Today, our interview is with Evidea, famous Youtuber that divulges the Esperanto language. In addition, he is an actor and public speaker. You can find him on his YouTube channel, Twitter and Facebook.
- Tell us a little about yourself
My online name is Evildea but my real name is Richard Delamore. I’m an Australian-Esperanto YouTuber, actor and public speaker. In vlog, I do skits, games, and present the newest happenings from the Esperanto community in Esperanto. All my recent videos are subtitled to English.
- What languages do you speak and at what level?
I speak English and Esperanto fluently, however I’m also conversational in Mandarin. I took part in my first Mandarin-speaking competition only three weeks ago but I didn’t win. I’ve played with many other languages, but I’m unable to converse in any of them.
- Why do you think people should learn Esperanto?
I studied Japanese for four years in school and even stayed in Japan for two weeks. Later in life, I studied French for six months. Today, I have forgotten every aspect of these two languages – I gave up because they were simply too hard. I just couldn’t wrap my head around how they functioned; how each individual part worked together. Esperanto changed this for me. It first taught me grammar. I already knew the basics, but Esperanto’s regular endings and logical affixes visualized it for me. Within one hour of studying, I was able to form more complex sentences than four years of Japanese. It’s been six years since that moment and I can now confidently say I can match any native speaker. This gave me the confidence and knowledge to attempt “harder” languages such as Mandarin Chinese. Some of my friends have called me talented with regards to languages, but realistically I simply had the good fortune of stumbling across Esperanto during my language journey.
So, one of the most obvious reasons you should learn Esperanto is to help you learn languages in general. There are many other reasons to learn Esperanto, but I won’t cover them all here.
- Do you think Esperanto can become a lingua franca?
It takes hundreds of years for languages to become lingua francas. Esperanto is 120+ years old so it still has a long journey ahead of it. Despite this, it’s already playing the role of a lingua franca on a smaller scale in my life. For instance, I’ve travelled the world, made friends and worked through Esperanto. My entire career is based around and within the Esperanto community. So even if it doesn’t become a lingua franca during my life, it will certainly become a more powerful language economically and socially. I like to compare it to the metric system, which was invented in 1799 and still hasn’t been fully adopted.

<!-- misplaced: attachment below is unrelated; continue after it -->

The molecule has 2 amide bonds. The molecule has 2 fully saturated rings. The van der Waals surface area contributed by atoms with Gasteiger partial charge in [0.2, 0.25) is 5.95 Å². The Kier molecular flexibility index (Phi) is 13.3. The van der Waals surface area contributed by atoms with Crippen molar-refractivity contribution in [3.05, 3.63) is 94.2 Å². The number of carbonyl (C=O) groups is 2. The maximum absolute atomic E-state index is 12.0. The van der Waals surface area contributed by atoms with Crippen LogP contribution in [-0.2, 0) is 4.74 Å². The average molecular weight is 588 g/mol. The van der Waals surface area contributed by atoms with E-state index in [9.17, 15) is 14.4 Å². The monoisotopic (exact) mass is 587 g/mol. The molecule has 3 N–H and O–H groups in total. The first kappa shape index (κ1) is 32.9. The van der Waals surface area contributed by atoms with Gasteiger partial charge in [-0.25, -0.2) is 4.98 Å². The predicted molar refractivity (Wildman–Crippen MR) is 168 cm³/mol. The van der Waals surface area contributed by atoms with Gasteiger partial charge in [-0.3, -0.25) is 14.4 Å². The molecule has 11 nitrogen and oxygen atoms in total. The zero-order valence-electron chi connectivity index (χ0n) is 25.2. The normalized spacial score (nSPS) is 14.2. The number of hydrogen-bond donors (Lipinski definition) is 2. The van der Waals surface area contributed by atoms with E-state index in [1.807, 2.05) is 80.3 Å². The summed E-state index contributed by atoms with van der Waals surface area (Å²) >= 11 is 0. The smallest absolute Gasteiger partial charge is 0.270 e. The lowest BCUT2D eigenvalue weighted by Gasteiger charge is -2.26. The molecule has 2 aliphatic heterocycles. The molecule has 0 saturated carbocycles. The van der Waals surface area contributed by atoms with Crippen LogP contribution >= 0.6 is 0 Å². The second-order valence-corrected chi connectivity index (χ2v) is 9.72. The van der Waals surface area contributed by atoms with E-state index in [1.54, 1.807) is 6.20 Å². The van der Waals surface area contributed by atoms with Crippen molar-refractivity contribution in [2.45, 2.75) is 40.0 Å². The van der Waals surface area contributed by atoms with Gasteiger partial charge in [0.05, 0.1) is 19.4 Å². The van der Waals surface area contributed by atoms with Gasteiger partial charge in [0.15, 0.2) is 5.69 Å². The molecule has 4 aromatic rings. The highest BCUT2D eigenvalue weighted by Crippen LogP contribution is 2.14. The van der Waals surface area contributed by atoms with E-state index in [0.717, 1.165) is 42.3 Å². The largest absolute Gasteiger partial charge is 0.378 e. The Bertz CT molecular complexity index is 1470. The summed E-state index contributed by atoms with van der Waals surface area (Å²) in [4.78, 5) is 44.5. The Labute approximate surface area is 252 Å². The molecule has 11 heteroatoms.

- How often do you use Esperanto?
Everyday. I listen to music, read books, watch YouTube channels, troll my friends and of course run a YouTube channel. I like to also meetup with friends (Esperanto speakers) and just talk about what’s new. I regularly take part in my local Esperanto group and I’m also on the board of the Sydney Language Festival (half the board members are Esperanto speakers). So, it’s an everyday language for me. Some days I use it more than English.
- Which materials and methods do you use? Also, what is right know the best resource to learn Esperanto?
I don’t study Esperanto any more. I just read and talk with friends. When I started studying Esperanto, the resources were severely limited. I used mainly books, the website lernu.net and a few random grammar guides. However, in the past year everything has changed, Esperanto has exploded in popularity and you can now find any number of courses. The most popular course right now is the Esperanto Duolingo course for English speakers, which has over 400,000 learners and will soon be available in Spanish. So, it really depends on your learning style. I’ve made a number of videos on my channel in English on how I learned Esperanto is depth.
How I became fluent in Esperanto
How to speak Esperanto naturally
- Since you’re an actor and love films, is there any movies in Esperanto you can recommend?
Large-scale movie productions require budgets to match so the Esperanto community is full of mainly independent films and dubs. My favourite films (dubbed into Esperanto) are those of Christopher Mihm. Every time I watch them, I can’t stop laughing. They’re basically modern homages to the over-the-top black and whites from the 60s. My absolute favourite is Attack of the Moon Zombies – the title says it all.
His films can be found here.
- Share any thoughts/tips you’d like with the readers.
I recommend everyone give Esperanto a shot – if just for curiosities sake.
The Spanish one will soon be available here.
Do you speak Esperanto? What is your opinion about the language?